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US Firefighters Head to Chernobyl to Tackle Potential Catastrophe

Apparently, this is the sort of thing that happens all the time in the exclusion zone?!

More than three and a half decades after one of the world’s most egregious manmade disasters took place, some of America’s bravest are heading back to Pripyat, Ukraine to help stave off a possibly catastrophic turn of events.

In 1986 there was likely no larger story than than of the Chernobyl nuclear power plant’s massive meltdown and subsequent explosion – an event that was not only incredibly deadly on its own accord, but whose horrific aftermath was only made worse by the Soviet Union’s insistence on attempting to coverup the ordeal.  Millions upon millions of people were affected by the radioactive nightmare when it occurred, and the nature of the disaster has forced a wade swatch of modern-day Ukraine to be largely abandoned.

Now, within that irradiated area, another potential cataclysm is fomenting, and American firefighters are on the scene hoping to prevent any further damage.

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U.S. Forest Service experts have been working with their counterparts in Ukraine to help reduce the danger posed by wildfires near the site of the Chernobyl nuclear plant.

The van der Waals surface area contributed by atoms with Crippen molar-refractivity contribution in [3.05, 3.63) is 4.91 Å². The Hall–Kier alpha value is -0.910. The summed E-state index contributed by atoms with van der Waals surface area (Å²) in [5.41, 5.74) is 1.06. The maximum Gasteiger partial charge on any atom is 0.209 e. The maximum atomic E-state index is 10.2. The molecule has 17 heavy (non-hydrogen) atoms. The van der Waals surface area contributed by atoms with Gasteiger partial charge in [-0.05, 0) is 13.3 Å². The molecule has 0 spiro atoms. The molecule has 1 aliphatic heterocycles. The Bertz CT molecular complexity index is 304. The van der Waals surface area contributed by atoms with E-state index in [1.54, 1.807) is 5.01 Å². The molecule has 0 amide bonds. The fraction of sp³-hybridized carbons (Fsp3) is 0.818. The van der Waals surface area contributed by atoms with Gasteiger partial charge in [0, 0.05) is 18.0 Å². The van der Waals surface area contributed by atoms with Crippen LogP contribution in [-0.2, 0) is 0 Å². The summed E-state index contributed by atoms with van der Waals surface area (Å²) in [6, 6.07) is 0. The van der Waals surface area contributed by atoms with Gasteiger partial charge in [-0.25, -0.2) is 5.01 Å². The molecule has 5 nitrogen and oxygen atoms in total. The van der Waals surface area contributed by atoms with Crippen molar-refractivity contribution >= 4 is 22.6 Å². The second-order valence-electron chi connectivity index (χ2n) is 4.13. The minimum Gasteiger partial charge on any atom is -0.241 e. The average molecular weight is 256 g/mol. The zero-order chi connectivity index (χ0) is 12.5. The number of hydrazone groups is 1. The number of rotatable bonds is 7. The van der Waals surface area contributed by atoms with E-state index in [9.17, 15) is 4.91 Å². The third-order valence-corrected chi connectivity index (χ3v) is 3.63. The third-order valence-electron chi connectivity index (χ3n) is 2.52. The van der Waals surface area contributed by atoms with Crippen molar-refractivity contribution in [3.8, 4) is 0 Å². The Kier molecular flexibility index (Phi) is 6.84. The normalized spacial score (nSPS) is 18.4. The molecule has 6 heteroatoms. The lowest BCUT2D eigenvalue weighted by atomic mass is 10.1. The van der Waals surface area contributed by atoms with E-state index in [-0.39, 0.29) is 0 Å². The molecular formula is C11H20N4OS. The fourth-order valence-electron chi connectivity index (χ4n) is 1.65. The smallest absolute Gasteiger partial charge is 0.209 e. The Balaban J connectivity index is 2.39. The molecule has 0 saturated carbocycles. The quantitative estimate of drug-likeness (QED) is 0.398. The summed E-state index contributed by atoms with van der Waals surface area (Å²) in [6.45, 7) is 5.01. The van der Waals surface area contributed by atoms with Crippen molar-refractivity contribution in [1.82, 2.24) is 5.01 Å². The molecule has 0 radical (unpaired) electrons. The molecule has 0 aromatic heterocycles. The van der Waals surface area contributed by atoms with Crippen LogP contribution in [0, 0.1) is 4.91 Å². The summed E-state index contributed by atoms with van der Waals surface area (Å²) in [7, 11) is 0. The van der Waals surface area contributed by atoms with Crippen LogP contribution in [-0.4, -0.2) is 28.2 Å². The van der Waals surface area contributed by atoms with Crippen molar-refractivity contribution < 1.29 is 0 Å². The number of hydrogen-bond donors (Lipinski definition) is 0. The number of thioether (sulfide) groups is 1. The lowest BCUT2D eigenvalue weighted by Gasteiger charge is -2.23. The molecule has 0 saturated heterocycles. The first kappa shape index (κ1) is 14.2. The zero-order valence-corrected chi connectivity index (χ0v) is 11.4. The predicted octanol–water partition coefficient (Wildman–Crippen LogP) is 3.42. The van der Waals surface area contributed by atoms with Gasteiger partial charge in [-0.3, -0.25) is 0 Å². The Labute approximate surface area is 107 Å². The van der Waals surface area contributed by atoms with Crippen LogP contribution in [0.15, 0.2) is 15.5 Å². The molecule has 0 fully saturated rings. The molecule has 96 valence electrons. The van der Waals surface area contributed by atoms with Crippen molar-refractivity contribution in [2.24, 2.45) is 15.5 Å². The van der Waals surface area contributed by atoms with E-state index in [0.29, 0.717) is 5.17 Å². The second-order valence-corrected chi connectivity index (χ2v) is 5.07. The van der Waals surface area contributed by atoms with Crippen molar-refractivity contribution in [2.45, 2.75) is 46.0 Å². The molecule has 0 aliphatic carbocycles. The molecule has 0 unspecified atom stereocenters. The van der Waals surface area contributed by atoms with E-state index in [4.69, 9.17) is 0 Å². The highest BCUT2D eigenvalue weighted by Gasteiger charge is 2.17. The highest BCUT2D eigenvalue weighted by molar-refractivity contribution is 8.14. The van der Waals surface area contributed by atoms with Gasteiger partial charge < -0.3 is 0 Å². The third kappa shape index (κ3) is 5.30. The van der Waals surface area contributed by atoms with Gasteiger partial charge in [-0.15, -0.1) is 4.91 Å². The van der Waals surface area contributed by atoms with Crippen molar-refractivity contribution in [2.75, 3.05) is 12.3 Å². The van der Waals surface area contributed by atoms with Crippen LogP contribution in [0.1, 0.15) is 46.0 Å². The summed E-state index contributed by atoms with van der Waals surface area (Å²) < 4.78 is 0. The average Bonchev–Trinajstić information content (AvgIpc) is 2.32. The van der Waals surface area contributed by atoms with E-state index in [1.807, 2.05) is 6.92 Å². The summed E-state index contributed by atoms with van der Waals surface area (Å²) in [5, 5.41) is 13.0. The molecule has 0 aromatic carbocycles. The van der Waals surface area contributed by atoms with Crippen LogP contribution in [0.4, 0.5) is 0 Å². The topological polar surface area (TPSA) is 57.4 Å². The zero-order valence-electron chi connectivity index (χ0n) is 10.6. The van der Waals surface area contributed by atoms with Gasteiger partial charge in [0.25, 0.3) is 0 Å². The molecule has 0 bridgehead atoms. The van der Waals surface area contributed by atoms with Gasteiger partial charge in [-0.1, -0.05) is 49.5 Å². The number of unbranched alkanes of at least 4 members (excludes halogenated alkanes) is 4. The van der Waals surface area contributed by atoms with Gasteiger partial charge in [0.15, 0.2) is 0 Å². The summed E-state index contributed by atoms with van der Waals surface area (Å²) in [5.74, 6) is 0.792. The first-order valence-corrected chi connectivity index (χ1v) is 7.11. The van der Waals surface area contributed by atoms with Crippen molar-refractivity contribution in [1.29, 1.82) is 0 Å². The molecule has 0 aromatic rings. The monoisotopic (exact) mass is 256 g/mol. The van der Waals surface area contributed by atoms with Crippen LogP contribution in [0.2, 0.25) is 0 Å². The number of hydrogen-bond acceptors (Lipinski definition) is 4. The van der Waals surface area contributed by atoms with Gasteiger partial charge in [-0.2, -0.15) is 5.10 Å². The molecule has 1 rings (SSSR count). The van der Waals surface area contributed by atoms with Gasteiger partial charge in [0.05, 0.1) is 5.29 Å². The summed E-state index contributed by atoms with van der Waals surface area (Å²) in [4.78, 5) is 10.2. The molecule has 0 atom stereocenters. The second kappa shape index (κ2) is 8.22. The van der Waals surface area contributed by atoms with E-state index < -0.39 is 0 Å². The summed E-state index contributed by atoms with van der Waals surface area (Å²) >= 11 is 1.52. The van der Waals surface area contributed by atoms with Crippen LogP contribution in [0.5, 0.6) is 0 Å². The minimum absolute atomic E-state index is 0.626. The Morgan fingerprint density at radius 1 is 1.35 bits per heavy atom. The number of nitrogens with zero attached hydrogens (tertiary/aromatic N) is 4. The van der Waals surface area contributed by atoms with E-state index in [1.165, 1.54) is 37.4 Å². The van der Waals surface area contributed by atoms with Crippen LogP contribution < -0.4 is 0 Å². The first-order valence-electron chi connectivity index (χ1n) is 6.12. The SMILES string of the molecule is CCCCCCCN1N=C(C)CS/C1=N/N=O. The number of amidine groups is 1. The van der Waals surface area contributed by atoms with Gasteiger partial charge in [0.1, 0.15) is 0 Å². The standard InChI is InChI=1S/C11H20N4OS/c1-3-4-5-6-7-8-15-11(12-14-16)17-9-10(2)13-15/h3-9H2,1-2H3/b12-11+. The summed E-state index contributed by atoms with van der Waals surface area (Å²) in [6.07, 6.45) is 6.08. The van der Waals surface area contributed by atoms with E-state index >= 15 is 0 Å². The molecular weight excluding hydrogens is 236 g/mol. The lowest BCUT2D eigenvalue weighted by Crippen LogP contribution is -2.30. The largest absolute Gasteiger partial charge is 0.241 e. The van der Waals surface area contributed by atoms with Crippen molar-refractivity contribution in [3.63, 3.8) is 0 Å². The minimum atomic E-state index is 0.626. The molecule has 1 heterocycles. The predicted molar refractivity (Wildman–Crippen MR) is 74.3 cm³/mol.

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Earlier this year, forest fires in the radiation-contaminated area near the Chernobyl nuclear plant sparked concern about the potential release of contaminants.

The 1,000-square-mile Chernobyl Exclusion Zone was established after the April 1986 disaster at the plant that sent a cloud of radioactive fallout over much of Europe. The zone is largely unpopulated, although about 200 people have remained despite orders to leave.

In a recent blog post, the U.S. Forest Service explained that Alan Ager, a research forester from the agency’s Rocky Mountain Research Station, had been working on the problem of wildfires in the area contaminated by the Chernobyl disaster.

These wildfires are unfortunately fairly common in the exclusion zone thanks to a tradition in the area in which residents will burn their dry grass in the early parts of the spring season, presumably to make way for new growth.

 

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